Thinking of trading turkey for an alternative festive centrepiece? Deliciously sweet and salty roast ham could be the showstopper you’re looking for.
Leftover ham ideas
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Green eggs & ham
With a chilli & herb salsa
This dish couldn't be easier. It's ready in minutes and only calls for a few simple ingredients.
A good roast ham is a real treat for Christmas, and it’s great for feeding a crowd, too. It’s super-easy to achieve a crispy, golden glaze and juicy, succulent meat. Plus, you’ll have awesome leftovers to use in the days that follow.
WHICH HAM TO BUY?
The first step to great roast ham is good buying. As always, we recommend going for higher-welfare meat – it really is the secret to making sure your ham is amazing. It’s a good idea to order from your butcher in advance, as large cuts are in demand around Christmas.
Pretty much any part of a pig can be cured to make ham, but the most common cuts you’ll find are the shoulder and leg. You can buy hams on or off the bone – smaller hams tend to be boned, while a ham with the bone still in will usually be bigger. Look for something with welfare credentials, ideally a named breed or from a small farm, and reared with access to the outdoors. This all adds up to a great-tasting ham.
The timings and measurements below are for a 3-4kg piece of meat, which will feed around 10 people. You might need to do a bit of measuring to make sure you’ve got a pot large enough to poach it in, which can also fit in your oven!
Check out Jamie’s handy meat roasting guide for times and sizes if your ham is bigger or smaller than ours.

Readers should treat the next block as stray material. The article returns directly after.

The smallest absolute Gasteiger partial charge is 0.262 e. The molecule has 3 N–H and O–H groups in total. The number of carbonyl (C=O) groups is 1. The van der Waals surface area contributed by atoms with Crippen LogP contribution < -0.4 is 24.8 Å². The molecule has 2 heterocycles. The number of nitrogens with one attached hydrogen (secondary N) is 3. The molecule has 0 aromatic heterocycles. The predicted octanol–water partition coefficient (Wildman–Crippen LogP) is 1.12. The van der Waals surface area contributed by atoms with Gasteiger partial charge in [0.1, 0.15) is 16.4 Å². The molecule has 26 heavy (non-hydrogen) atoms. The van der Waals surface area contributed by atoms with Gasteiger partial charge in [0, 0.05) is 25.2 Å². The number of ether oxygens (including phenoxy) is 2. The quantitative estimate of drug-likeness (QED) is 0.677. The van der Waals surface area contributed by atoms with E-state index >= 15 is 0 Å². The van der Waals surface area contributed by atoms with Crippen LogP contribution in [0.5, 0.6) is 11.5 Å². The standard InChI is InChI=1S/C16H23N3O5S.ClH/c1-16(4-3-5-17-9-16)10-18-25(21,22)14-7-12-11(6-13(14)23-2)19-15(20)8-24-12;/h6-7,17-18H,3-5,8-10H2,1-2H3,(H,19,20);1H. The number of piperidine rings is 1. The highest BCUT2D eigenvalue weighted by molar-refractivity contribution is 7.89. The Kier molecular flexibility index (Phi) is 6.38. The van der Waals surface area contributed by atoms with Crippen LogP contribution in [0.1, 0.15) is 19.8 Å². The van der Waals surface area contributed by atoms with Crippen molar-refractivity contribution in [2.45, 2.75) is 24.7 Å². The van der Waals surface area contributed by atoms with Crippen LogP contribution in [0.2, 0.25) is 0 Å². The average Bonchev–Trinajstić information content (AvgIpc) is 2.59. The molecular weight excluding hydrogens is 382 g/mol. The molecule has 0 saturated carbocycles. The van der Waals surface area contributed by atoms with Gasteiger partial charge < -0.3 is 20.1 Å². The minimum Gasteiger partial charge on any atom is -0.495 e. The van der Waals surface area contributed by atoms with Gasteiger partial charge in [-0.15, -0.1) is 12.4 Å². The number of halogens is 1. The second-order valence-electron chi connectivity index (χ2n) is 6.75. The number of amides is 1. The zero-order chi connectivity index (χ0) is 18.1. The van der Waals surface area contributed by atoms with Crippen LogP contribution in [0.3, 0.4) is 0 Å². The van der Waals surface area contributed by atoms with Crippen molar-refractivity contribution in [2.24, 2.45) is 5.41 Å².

Pork becomes ham by the process of ‘brining’, which means it’s submerged in salted water with other flavourings (like herbs and spices), and left for a number of days or weeks. The salt penetrates the meat and acts as a preserver. This process also keeps the ham nice and pink when it’s cooked. Before you cook a brined ham, it’s a good idea to soak it in cold water overnight, to wash away some of the excess salt. Alternatively, pop it in a deep pot, cover with water, bring to the boil and poach it for half an hour or so. Remember, poaching liquor will be super-salty so don’t be tempted to use it for your gravy!
Cover your ham with a beautifully shiny, sticky glaze. Towards the end of the roasting time, cover your meat in one of these three marinades and return to the oven, for something really special.
- MARMALADE GLAZE: Simply squeeze the juice of 1 orange into a bowl and mix well with 150 ml of golden rum and 3 tablespoons of quality bitter orange marmalade.
- TEA-INFUSED GLAZE: Infuse 1 Earl grey tea bag in 250ml boiling water and stir in 2 tablespoons of soft brown sugar until it dissolves. Stud the ham with whole cloves and brush over the glaze.